Spectators are hoping the skies will cooperate as the Leonid meteor shower reaches its actual peak on November 17 at 3 a.m. EST. The weather may be unpleasantly cold but the skies ought to be clear for a fantastic view of this year's meteor shower over Des Plaines.
The 2012 Leonid meteor shower, similar to all of the other meteor showers, will be noticeable for a couple of nights before and after its peak time. A moonless sky may increase the meteor shower's clear view. If the moon has already set at the peak time, its dazzling radiance will not wash out the Leonid meteor shower's visibility.
The Leonid meteor shower is well-known for causing massive number of meteor storms over the centuries. Though no meteor storm has been predicted for 2012, Leonid is still expected to supply a spectacular meteor shower since there is also no moon interference with them this year.
According to Astronomy.com, these meteors travel around 40 miles per second and can leave behind trails of smoke. Also, Space.com stated: "Leonids are spawned by the comet Tempel-Tuttle. Every 33 years, it rounds the Sun and then goes back to the outer solar system. On each passage across Earth's orbit, Tempel-Tuttle lays down another trail of debris."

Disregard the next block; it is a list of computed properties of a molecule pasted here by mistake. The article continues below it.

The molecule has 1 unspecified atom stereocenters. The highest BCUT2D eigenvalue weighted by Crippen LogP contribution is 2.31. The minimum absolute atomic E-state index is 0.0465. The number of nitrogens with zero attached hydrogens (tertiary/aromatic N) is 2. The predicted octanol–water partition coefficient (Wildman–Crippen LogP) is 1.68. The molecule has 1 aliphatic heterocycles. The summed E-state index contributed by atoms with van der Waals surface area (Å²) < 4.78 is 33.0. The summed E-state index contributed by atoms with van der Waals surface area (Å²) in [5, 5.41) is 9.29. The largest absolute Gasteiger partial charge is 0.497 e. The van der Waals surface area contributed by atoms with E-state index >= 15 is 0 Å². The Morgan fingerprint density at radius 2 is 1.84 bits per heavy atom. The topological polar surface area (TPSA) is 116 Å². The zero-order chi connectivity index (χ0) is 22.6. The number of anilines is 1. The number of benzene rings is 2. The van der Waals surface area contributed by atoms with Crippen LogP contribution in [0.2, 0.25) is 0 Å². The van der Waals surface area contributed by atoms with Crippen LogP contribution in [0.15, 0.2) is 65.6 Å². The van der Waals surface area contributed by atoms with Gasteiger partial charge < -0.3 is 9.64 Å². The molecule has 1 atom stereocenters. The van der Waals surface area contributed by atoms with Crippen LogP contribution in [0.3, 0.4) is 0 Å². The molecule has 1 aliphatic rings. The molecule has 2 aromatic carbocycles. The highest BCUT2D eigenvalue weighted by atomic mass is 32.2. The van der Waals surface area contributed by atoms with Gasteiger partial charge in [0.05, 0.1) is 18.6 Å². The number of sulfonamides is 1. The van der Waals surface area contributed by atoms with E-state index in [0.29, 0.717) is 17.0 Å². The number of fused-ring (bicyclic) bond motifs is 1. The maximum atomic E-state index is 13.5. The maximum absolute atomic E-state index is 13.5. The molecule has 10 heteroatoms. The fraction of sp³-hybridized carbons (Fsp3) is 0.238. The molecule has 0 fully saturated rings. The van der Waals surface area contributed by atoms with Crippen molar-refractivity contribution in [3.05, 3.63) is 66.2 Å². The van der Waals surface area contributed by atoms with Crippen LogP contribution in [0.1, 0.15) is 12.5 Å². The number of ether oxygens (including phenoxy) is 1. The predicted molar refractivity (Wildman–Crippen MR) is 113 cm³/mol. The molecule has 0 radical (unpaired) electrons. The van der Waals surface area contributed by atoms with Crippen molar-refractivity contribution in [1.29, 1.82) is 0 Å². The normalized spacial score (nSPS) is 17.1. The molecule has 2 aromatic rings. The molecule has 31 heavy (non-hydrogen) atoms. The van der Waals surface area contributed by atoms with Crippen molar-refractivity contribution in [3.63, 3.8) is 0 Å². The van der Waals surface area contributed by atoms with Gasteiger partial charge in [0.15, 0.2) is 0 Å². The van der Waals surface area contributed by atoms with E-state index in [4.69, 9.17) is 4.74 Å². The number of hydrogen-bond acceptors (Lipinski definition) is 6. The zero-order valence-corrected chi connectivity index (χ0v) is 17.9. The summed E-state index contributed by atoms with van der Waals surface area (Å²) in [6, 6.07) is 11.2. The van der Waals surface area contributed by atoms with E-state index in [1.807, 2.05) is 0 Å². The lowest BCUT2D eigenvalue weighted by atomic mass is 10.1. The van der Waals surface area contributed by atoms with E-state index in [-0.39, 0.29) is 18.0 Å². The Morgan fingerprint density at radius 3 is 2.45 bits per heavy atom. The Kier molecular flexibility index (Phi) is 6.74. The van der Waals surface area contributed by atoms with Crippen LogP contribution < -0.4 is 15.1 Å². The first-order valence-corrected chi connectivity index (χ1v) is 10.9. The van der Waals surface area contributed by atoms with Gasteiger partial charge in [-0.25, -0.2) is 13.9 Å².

For some years now, the Leonids have been coined as a meteor storm rather than a meteor shower. However, reports suggest that this year will only be limited to at least 10-15 meteors per hour. The last Leonid storm, with thousands of shooting stars per hour, was back in 2002.
Meanwhile, MSNBC reports the Leonid meteor shower display will have two peaks of activity. "One is on Saturday morning and another on Tuesday morning (November 20). Fireballs may be seen with the naked eye."
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